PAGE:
At 8:45am in the morning, I stood on the edge of Greenfield Middle School’s athletic field, next to the principal, waiting for the first bell to ring and signal some 200 students to head to their first-period class. As I was taking in the sights and sounds of the students, tossing footballs and casually connecting on this bright sunny San Diego morning, one student decided to step out of his comfort zone and ask me a question, “Are you the new assistant principal?” I said I wasn’t but would be working with the principal to provide students exposure to the world of work. He seemed to like the idea. I asked him what he wanted to do with his future? He didn’t hesitate to pitch his practiced response, “A football player – wide receiver.” I thought to myself, should I burst his bubble, knowing the chances of him getting to the pros are less than 1%? Or do I just go with it; wish him the best and let it go? Instead, I said, “Great!” and then asked, “What’s your backup plan?” He responded, also without hesitation, “A chemist.” That was not the response I was expecting. I asked the student his name and told Deon that it was very nice to meet him.
The bell rang and the students made their way to class. I thanked Deon for sharing his dreams of the future and we headed in our respective directions. That interaction gave me a lot to process. An 8th grader had just shared his dream to become a pro athlete, but better yet, he had a backup plan to become a chemist. Brilliant!
Principal Calvert saw me speaking to Deon and asked about our conversation. I told him about our interaction and shared the comments Deon made about his future. The students were spilling into their classrooms when I saw Principal Calvert reach for his radio and call out: “G1 to the office, what’s Deon’s first-period classroom?” What was Principal Calvert up to? Did he want to commend Deon for taking a risk to meet a guest on campus? Did he want to ask him more questions about his future plans? The principal clearly had something in mind.
We reached Deon’s class and the principal called him to come with us. We quickly picked up the pace as he said, “We have to get to room 201.” As we marched down the halls, I asked Deon if the principal had ever pulled him out of class. “No,” he said and I replied, “I’m guessing it must be something good.”
We walked through the door of class 201 and I instantly knew we were in for something unexpected. Room 201 is the media studio and a schoolwide telecast of morning announcements was in progress. I thought we were going to observe the students running the telecast, but Principal Calvert had another idea – we were going on the air.
Three chairs were off to the side of the anchor desk in front of a green screen. Deon, Principal Calvert, and I each took a seat. Deon was nervous. “Have you ever done this before?” I asked, hoping to distract him. He shook his head indicating that he hadn’t. “You are going to be great and how cool is it that the principal pulled you out of class to be on TV,” I said. He nodded while nervously fidgeting with his hands. 3, 2, 1 and the camera cut to us. Principal Calvert began addressing the school with updates. Chromebook sign up forms are in the office…, safety vests are being ordered…; then he switched gears and introduced Deon and me.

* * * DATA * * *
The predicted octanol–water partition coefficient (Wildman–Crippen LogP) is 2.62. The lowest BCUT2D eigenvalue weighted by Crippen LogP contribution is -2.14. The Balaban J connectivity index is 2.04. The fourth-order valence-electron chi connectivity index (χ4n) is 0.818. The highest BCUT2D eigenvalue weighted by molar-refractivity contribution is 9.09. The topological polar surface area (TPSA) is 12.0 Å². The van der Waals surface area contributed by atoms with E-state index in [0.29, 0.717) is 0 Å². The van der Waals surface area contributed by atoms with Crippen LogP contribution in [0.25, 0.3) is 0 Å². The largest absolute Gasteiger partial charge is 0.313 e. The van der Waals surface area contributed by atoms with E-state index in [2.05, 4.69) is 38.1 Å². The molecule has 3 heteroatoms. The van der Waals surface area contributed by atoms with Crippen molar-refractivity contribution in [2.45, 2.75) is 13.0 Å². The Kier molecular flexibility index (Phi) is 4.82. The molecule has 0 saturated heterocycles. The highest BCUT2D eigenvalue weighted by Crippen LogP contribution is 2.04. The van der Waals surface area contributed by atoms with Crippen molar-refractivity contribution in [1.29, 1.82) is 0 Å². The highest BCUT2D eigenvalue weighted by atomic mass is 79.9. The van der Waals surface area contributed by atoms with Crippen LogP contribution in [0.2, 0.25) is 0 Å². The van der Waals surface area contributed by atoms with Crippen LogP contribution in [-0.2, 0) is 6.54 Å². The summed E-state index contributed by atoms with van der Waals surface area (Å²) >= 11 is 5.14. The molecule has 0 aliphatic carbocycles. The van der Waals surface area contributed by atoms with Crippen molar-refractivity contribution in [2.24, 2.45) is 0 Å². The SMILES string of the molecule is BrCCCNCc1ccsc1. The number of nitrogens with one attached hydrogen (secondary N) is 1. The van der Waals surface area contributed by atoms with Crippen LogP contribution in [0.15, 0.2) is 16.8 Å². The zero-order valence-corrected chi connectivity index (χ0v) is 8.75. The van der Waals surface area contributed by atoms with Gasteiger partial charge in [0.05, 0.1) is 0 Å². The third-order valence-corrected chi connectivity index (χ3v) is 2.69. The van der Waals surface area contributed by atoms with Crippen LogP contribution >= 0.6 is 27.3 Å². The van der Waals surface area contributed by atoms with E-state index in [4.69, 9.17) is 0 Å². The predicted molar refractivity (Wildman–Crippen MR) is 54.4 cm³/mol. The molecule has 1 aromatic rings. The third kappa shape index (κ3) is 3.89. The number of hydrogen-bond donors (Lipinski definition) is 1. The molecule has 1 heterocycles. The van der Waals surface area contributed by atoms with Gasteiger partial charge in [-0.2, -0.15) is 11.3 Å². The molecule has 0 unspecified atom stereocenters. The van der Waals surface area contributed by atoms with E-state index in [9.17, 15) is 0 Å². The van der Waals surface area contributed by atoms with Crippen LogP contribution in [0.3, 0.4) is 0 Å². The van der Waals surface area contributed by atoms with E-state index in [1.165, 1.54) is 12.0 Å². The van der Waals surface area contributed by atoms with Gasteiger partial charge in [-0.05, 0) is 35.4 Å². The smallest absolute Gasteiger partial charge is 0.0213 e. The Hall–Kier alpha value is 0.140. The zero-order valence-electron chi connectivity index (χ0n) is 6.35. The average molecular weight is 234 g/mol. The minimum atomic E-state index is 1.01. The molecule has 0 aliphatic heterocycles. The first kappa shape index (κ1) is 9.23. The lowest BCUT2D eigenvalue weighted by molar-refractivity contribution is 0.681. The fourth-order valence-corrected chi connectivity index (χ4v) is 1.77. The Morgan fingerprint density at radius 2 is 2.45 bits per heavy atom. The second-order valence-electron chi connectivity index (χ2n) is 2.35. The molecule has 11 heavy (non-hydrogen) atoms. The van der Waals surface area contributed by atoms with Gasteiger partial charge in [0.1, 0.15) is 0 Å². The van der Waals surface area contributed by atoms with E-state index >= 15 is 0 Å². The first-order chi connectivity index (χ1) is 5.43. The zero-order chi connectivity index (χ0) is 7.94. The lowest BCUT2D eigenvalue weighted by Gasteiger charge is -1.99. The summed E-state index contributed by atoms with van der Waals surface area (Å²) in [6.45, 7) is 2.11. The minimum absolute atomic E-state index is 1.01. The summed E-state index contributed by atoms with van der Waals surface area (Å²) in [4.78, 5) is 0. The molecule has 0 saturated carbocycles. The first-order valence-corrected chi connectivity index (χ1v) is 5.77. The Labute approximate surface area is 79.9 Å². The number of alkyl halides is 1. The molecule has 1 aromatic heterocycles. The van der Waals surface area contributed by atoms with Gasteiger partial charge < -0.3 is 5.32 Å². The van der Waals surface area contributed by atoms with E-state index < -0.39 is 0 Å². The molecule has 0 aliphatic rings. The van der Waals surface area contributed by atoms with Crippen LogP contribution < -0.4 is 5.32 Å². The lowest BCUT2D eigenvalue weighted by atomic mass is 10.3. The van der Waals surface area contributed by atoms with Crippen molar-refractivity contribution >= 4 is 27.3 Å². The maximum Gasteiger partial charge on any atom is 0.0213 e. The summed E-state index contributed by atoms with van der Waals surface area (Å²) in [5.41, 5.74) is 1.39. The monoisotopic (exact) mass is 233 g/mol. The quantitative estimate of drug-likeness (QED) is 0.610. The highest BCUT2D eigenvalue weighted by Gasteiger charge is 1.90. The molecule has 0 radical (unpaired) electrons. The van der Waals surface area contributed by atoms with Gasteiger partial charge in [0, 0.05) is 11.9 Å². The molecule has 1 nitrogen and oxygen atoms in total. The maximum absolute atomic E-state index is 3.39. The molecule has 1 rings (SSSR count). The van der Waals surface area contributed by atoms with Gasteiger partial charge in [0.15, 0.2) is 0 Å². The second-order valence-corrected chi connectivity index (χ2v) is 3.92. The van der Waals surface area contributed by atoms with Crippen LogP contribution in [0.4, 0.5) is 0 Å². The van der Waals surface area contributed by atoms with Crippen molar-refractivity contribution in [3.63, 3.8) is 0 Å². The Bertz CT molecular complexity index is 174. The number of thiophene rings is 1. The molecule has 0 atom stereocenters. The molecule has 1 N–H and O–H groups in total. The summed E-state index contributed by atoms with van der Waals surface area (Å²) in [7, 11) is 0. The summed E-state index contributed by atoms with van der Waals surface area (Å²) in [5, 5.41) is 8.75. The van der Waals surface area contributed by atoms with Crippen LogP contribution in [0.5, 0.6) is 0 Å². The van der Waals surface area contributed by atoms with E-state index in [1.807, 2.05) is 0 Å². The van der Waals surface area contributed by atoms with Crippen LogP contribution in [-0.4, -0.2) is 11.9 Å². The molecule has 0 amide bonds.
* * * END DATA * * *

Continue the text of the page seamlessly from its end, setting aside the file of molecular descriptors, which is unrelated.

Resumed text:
“This is Ed from USD who is helping develop our World of Work program and Deon from 8th grade.” Principal Calvert prompted Deon to share his vision for his career that he had shared with me earlier. I chimed in with how great it was to hear about Deon’s dream job and his backup plan to be a chemist. I highlighted that I was impressed that Deon had considered his strengths and passions and had given his future some real thought. Principal Calvert closed the session, and we walked Deon back to his class and went on our way.
I was so impressed – excited really – with this experience. I couldn’t help but reflect on it for the rest of the day. I wanted to share my experience with others; to show a wonderful example of an educational leader using agency to connect and inspire his students. I went home and began to type away at my computer to share this story.
For Principal Calvert it seemed like just another day on the job, but for me, it was a chance to witness a highly engaged principal – one who listened to the uniqueness in Deon’s story and capitalized on an opportunity to create a special moment for his student and to inspire other students. For Deon, although the school day started out like many others his decision to notice someone different in his world, and take a brave step forward to ask a question, created an opportunity he did not expect. Deon has a dream, and willingly shares it with others. As a result, he received special recognition from his principal, creating a moment that he and I will never forget.
Well done Deon and well done Principal Calvert; thank you for inviting a student to share his authentic voice and to inspire his classmates to consider their own futures. May every educator strive to inspire and learn about their students’ dreams and their unique strengths, interests, and values.
Here’s a link to the morning broadcast featuring a dialogue with Deon, Greg, and Ed. https://youtu.be/jxzkOFqr3Vw